Brian Baker: First became interested in Family History having realised that he had no relatives left that he could ask about his. As he searched each generation back he learned much about the places where his ancestors had lived and worked, from articles written by others who had published information about those places. He then wrote over a hundred history related articles for the local newspaper, the Whitstable Times. In addition he provided local history walks during the annual Whitstable Oyster Festival. He worked alongside the established local historians, but concentrated in social history to avoid crossover into their fields of knowledge. Those historians have since passed on; Robert Goodsall, Tony Blake, Wallace Harvey and Geoffrey Pike. In the main their work is published and available, but the gap that they left was immense.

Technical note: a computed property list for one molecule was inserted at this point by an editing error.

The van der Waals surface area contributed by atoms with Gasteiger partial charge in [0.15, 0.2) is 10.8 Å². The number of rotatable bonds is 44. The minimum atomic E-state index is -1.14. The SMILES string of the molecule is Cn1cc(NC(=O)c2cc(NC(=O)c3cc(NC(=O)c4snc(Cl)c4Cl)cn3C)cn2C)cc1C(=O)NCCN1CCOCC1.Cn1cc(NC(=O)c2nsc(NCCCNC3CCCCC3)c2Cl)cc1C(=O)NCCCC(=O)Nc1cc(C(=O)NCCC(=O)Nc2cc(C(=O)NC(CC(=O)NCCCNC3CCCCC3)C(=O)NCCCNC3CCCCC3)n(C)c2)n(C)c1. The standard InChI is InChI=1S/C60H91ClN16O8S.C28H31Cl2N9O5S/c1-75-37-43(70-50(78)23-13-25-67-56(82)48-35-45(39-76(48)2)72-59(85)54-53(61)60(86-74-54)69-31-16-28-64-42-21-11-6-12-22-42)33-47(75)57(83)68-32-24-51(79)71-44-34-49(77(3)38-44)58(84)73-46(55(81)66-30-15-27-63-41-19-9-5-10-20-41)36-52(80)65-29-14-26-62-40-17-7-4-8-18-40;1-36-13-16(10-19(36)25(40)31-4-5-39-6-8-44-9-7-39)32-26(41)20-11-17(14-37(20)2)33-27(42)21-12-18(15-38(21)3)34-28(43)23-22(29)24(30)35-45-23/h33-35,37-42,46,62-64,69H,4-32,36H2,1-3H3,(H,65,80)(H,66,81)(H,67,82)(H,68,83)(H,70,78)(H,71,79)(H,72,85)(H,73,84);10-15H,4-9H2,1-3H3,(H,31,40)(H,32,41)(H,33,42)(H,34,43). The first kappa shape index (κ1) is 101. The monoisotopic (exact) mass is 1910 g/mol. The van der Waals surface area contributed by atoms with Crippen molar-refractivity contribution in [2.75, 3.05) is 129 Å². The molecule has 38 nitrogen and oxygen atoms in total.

Ernest Brindle: Was a reporter for the Daily Mail. In 1904 he was sent to cover and report back from the Russian-Japanese war, alongside an American reporter from the New York Times, Lewis Etzel. Lewis was tragically killed by the Chinese. Ernest returned and wrote a book about the conflict, “With Russian, Japanese and Chunchuse: The Experiences of an Englishman During the Russo-Japanese War.” Ernest later appeared living in Gladstone Road, Whitstable and through 1940 to 1950 wrote articles for the Whitstable Times. This gave him the opportunity to interview the locals, business people and the aged, many of whom were born during the previous century. In doing so he was promoting those businesses with his word-craft and at the same time recording the history of Whitstable and its people for future generations.
Oystertown transcribes the articles from both Brian and Ernest, often with common references but different styles. The sharing of our history creates a shared sense of belonging for residents, native or newcomer.